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Tit-for-Tat: Facebook Bans Access To News Sites From Australia

Facebook on Thursday blocked all the pages of all local and global news sites from Australia. People outside the country were also unable to read or access any Australian news publications on the platform.

This was reportedly a retaliation after the House of Representatives passed legislation that would make Facebook and Google pay for Australian journalism, said Treasurer Josh Frydenberg, who added that he was given no warning before Facebook acted. The legislation needs to be passed by the Senate before it becomes law.

Several government health and emergency pages were also blocked.

Reacting, Australian Prime Minister Scott Morrison has said his government will not be intimidated by Facebook blocking news feeds to users.

He described the move to “unfriend Australia” as arrogant and disappointing.

Both Google and Facebook have fought the law, saying it unfairly “penalises” their platforms.

“What the proposed law introduced in Australia fails to recognize is the fundamental nature of the relationship between our platform and publishers,” Campbell Brown, Facebook’s vice president of global news partnerships, wrote in a blog post. “Contrary to what some have suggested, Facebook does not steal news content. Publishers choose to share their stories on Facebook.”

“I hope in the future, we can include news for people in Australia once again,” Brown added.

Google, in contrast to Facebook, has in recent days signed payment deals with major Australian media outlets.

According to the BBC, Facebook’s action came hours after Google agreed to pay Rupert Murdoch’s News Corp for content from news sites across its media empire.

The news ban has divided opinions across Australia.

Some organizations affected by the ban include fire and emergency services, domestic violence charities, state health agencies, etc, prompting outrage among those who said Facebook was restricting access to vital information. In response, the company has said it will reverse pages “inadvertently impacted” by its move.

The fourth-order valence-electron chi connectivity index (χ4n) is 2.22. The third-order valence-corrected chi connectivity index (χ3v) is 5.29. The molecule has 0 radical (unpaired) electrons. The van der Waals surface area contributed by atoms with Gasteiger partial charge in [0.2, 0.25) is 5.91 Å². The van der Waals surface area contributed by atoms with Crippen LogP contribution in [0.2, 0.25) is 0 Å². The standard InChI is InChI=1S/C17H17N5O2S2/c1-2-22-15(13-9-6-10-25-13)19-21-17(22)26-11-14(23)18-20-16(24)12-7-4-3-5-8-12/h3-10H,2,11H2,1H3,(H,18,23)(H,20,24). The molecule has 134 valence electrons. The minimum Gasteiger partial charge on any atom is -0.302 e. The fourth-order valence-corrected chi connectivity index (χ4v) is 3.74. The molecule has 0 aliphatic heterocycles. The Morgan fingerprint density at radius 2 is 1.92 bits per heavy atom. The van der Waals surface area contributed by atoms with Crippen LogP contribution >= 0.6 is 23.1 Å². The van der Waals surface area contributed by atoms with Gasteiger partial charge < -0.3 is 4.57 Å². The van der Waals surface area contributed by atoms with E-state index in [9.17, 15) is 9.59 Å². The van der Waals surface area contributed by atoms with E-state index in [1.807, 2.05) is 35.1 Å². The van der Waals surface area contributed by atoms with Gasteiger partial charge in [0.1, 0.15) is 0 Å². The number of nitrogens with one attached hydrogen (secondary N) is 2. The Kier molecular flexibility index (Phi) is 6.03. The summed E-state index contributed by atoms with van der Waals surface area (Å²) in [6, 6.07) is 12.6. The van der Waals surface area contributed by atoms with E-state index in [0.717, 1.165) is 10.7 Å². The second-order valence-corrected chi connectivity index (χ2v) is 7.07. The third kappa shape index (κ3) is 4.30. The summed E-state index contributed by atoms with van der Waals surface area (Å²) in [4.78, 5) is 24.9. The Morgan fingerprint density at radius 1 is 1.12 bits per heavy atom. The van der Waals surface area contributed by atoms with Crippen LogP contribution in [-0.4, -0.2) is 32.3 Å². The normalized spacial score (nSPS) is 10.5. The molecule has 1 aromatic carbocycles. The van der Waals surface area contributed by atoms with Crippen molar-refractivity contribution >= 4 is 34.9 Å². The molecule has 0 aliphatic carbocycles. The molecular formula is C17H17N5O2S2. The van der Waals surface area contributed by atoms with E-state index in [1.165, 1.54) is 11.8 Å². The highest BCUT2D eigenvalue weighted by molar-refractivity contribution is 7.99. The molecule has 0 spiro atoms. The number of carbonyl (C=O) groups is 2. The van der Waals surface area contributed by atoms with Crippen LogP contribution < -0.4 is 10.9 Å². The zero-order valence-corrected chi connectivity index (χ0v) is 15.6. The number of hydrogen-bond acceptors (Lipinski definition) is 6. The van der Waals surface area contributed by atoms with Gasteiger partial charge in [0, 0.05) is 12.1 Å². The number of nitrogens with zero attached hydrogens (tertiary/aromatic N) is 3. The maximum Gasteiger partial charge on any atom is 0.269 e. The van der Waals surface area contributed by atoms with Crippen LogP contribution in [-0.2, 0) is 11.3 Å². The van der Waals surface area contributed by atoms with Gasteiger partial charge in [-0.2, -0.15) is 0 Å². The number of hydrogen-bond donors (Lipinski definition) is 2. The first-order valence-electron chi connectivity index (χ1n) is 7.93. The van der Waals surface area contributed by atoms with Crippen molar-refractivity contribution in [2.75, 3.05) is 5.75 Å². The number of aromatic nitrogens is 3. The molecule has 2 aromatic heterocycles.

The government accused Facebook of endangering public safety by temporarily blocking state emergency services messaging on a day when there were severe fire and flood warnings in various parts of Australia.

“These actions will only confirm the concerns that an increasing number of countries are expressing about the behaviour of Big Tech companies who think they are bigger than governments and that the rules should not apply to them,” wrote Australian Prime Minister Scott Morrison in a post on his own Facebook page, which did not appear to have been affected by the restrictions. “They may be changing the world, but that doesn’t mean they run it.”

Mr Morrison urged Facebook to work constructively with the government, “as Google recently demonstrated in good faith”.

“This is an assault on a sovereign nation,” Health Minster Greg Hunt told Parliament. “It is an assault on people’s freedom and, in particular, it’s an utter abuse of big technologies’ market power and control over technology.”

Western Australia Premier Mark McGowan accused Facebook of “behaving like a North Korean dictator”.

Consumption of digital news through social media and search engines is growing in Australia, according to the Reuters Digital News Report for 2020.

Some 37% of consumers who took part said they had gained access to news via social media over the course of a week, compared with 31% who had directly accessed websites or apps, the report said.

NEWS/PHOTO SOURCE: World News Agencies | Reuters

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